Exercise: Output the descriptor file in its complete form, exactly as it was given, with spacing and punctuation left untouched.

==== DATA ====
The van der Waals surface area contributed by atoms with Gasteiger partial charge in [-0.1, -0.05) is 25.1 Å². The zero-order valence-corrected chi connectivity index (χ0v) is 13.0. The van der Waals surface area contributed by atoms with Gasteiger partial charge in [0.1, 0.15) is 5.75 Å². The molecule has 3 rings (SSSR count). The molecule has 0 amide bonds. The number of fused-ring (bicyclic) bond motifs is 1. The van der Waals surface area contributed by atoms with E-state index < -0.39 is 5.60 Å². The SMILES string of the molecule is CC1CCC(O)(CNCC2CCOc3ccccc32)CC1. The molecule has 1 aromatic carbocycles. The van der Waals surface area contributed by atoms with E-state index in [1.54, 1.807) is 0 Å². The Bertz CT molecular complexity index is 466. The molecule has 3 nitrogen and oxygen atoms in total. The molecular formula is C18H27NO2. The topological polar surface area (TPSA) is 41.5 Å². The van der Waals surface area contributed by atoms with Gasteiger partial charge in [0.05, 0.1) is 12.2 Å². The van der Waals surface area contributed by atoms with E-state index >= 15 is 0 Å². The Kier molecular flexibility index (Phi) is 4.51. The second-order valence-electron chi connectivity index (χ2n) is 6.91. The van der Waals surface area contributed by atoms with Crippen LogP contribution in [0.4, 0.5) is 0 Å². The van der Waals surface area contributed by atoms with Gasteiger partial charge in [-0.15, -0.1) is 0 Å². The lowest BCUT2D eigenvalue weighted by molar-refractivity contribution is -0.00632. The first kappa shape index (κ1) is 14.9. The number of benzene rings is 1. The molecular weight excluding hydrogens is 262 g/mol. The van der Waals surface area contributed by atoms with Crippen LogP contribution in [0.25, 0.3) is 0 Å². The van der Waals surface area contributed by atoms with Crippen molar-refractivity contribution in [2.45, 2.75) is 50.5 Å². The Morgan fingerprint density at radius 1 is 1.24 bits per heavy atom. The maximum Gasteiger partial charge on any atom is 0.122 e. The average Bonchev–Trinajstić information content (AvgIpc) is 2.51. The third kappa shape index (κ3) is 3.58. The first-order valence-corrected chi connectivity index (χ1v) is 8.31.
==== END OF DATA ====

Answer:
The van der Waals surface area contributed by atoms with Gasteiger partial charge in [-0.1, -0.05) is 25.1 Å². The zero-order valence-corrected chi connectivity index (χ0v) is 13.0. The van der Waals surface area contributed by atoms with Gasteiger partial charge in [0.1, 0.15) is 5.75 Å². The molecule has 3 rings (SSSR count). The molecule has 0 amide bonds. The number of fused-ring (bicyclic) bond motifs is 1. The van der Waals surface area contributed by atoms with E-state index < -0.39 is 5.60 Å². The SMILES string of the molecule is CC1CCC(O)(CNCC2CCOc3ccccc32)CC1. The molecule has 1 aromatic carbocycles. The van der Waals surface area contributed by atoms with E-state index in [1.54, 1.807) is 0 Å². The Bertz CT molecular complexity index is 466. The molecule has 3 nitrogen and oxygen atoms in total. The molecular formula is C18H27NO2. The topological polar surface area (TPSA) is 41.5 Å². The van der Waals surface area contributed by atoms with Gasteiger partial charge in [0.05, 0.1) is 12.2 Å². The van der Waals surface area contributed by atoms with E-state index >= 15 is 0 Å². The Kier molecular flexibility index (Phi) is 4.51. The second-order valence-electron chi connectivity index (χ2n) is 6.91. The van der Waals surface area contributed by atoms with Crippen LogP contribution in [0.4, 0.5) is 0 Å². The van der Waals surface area contributed by atoms with Gasteiger partial charge in [-0.15, -0.1) is 0 Å². The lowest BCUT2D eigenvalue weighted by molar-refractivity contribution is -0.00632. The first kappa shape index (κ1) is 14.9. The number of benzene rings is 1. The molecular weight excluding hydrogens is 262 g/mol. The van der Waals surface area contributed by atoms with Crippen LogP contribution in [0.25, 0.3) is 0 Å². The van der Waals surface area contributed by atoms with Crippen molar-refractivity contribution in [2.45, 2.75) is 50.5 Å². The Morgan fingerprint density at radius 1 is 1.24 bits per heavy atom. The maximum Gasteiger partial charge on any atom is 0.122 e. The average Bonchev–Trinajstić information content (AvgIpc) is 2.51. The third kappa shape index (κ3) is 3.58. The first-order valence-corrected chi connectivity index (χ1v) is 8.31.